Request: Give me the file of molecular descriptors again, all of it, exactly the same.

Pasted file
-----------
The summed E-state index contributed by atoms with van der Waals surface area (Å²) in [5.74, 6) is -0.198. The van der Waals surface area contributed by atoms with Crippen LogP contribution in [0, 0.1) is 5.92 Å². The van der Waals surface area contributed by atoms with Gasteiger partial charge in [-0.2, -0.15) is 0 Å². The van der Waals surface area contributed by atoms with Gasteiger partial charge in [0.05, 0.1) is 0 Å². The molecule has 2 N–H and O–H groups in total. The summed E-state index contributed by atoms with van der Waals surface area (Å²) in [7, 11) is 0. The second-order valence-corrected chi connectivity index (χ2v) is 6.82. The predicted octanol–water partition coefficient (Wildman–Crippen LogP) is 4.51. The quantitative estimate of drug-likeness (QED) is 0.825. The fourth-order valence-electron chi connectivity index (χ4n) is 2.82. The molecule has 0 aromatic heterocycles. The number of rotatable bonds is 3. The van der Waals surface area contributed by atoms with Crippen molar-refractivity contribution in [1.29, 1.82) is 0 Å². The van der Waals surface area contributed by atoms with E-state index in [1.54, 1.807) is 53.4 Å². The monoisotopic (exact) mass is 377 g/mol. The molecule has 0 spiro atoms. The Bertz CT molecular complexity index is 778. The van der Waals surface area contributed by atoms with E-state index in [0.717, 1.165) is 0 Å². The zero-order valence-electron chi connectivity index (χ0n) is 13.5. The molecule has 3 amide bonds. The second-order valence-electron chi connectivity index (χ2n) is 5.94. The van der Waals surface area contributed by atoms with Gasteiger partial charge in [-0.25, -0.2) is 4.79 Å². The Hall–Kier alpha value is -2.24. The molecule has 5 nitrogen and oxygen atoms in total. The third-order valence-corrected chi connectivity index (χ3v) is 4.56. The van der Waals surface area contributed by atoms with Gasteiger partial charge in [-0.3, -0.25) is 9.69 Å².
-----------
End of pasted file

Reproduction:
The summed E-state index contributed by atoms with van der Waals surface area (Å²) in [5.74, 6) is -0.198. The van der Waals surface area contributed by atoms with Crippen LogP contribution in [0, 0.1) is 5.92 Å². The van der Waals surface area contributed by atoms with Gasteiger partial charge in [-0.2, -0.15) is 0 Å². The van der Waals surface area contributed by atoms with Gasteiger partial charge in [0.05, 0.1) is 0 Å². The molecule has 2 N–H and O–H groups in total. The summed E-state index contributed by atoms with van der Waals surface area (Å²) in [7, 11) is 0. The second-order valence-corrected chi connectivity index (χ2v) is 6.82. The predicted octanol–water partition coefficient (Wildman–Crippen LogP) is 4.51. The quantitative estimate of drug-likeness (QED) is 0.825. The fourth-order valence-electron chi connectivity index (χ4n) is 2.82. The molecule has 0 aromatic heterocycles. The number of rotatable bonds is 3. The van der Waals surface area contributed by atoms with Crippen molar-refractivity contribution in [1.29, 1.82) is 0 Å². The van der Waals surface area contributed by atoms with E-state index in [1.54, 1.807) is 53.4 Å². The monoisotopic (exact) mass is 377 g/mol. The molecule has 0 spiro atoms. The Bertz CT molecular complexity index is 778. The van der Waals surface area contributed by atoms with E-state index in [0.717, 1.165) is 0 Å². The zero-order valence-electron chi connectivity index (χ0n) is 13.5. The molecule has 3 amide bonds. The second-order valence-electron chi connectivity index (χ2n) is 5.94. The van der Waals surface area contributed by atoms with Gasteiger partial charge in [-0.25, -0.2) is 4.79 Å². The Hall–Kier alpha value is -2.24. The molecule has 5 nitrogen and oxygen atoms in total. The third-order valence-corrected chi connectivity index (χ3v) is 4.56. The van der Waals surface area contributed by atoms with Gasteiger partial charge in [-0.3, -0.25) is 9.69 Å².